Two minutes after air injection, the endtidal carbon dioxide (ETCO2) concentration decreased suddenly from 37 mmHg to 19 mmHg, and the blood oxygen concentration decreased from 99% to 97% (Figure 2). The anesthesiologist noticed the change, and he increased oxygenation from 33% oxygen to 100% under observation. The blood oxygen concentration and ETCO2 concentration gradually improved and returned to normal values after 2 min and 12 min, respectively. Other vital signs such as blood pressure and pulse rate remained unchanged. An arthrogram showed good reduction of the femoral head. Plaster cast fixation was performed at an abduction angle of approximately 70°. After the operation, she was placed in a plaster cast, abduction brace, and Pavlik harness, for 4 weeks each. At the latest examination performed at the age of 4 years, the patient had not experienced any recurrence of dislocation.

Discussion and Conclusions

When performing arthrography to evaluate DDH, before injection of the contrast medium, an air injection is occasionally used to ascertain whether the needle is accurately inserted intraarticularly. Leakage of the contrast medium may make it difficult to identify intraarticular structures in the hip joint (Figure 3A and B).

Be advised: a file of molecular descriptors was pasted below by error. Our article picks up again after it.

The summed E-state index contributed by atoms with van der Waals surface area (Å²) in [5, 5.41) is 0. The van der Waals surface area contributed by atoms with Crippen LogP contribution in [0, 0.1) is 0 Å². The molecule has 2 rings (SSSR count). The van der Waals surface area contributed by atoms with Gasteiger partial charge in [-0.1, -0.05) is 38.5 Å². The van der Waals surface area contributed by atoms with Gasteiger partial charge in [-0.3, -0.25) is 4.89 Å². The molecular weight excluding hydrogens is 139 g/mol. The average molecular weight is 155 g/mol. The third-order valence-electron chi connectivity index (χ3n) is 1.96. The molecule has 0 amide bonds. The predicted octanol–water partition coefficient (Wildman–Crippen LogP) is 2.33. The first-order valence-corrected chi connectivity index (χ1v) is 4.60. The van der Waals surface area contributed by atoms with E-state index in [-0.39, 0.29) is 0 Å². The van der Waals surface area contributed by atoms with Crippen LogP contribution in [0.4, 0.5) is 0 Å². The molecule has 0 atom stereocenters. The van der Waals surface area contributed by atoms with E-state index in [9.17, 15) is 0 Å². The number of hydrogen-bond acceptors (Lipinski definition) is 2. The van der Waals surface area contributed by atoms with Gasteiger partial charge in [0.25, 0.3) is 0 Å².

Air embolism during arthrography is rare, but it is recognized as a life-threatening complication that warrants attention. The pathophysiology of air embolism involves obstruction of the pulmonary arterial outflow tract by air bubbles.3 Air may be forced into the vein by positive pressure, or may be drawn in by negative pressure in the joint.4 The initial sign of air embolism is a sudden change in respiratory parameters, and various cardiopulmonary symptoms and signs are observed.5 In our case, after air injection, a sudden decrease in ETCO2 concentration (from 37 mmHg to 19 mmHg), and a slight decrease in blood oxygen concentration (from 99 mmHg to 97 mmHg) occurred. No changes in heart rate and blood pressure were observed. The anesthesiologist considered the possibility of an air embolism because these changes occurred soon after air injection and recovered after O2 administration. Similarly, a few studies have reported that air embolism was diagnosed by decrease in ETCO2 concentration and decrease in blood oxygen during hip arthrography of children.6 Keidan et al.6 reported a case of air embolism during arthrography in an 18-month-old male infant with DDH. Even in their case, a sudden decrease in ETCO2 concentration and slight decrease in blood oxygen concentration were observed. They reported that after normal ventilation was achieved, the decrease in ETCO2 concentration was related closely to the pulmonary blood flow. Furthermore, they reported that when pulmonary blood flow is obstructed by an embolus, smaller quantities of blood enter the pulmonary capillaries, which is reflected by a decrease in ETCO2 concentration. Although ETCO2 concentration is a nonspecific monitoring method, it indicates an increase in dead space. During the procedure, ETCO2 monitoring is critically important, because it can indicate the occurrence of air embolism.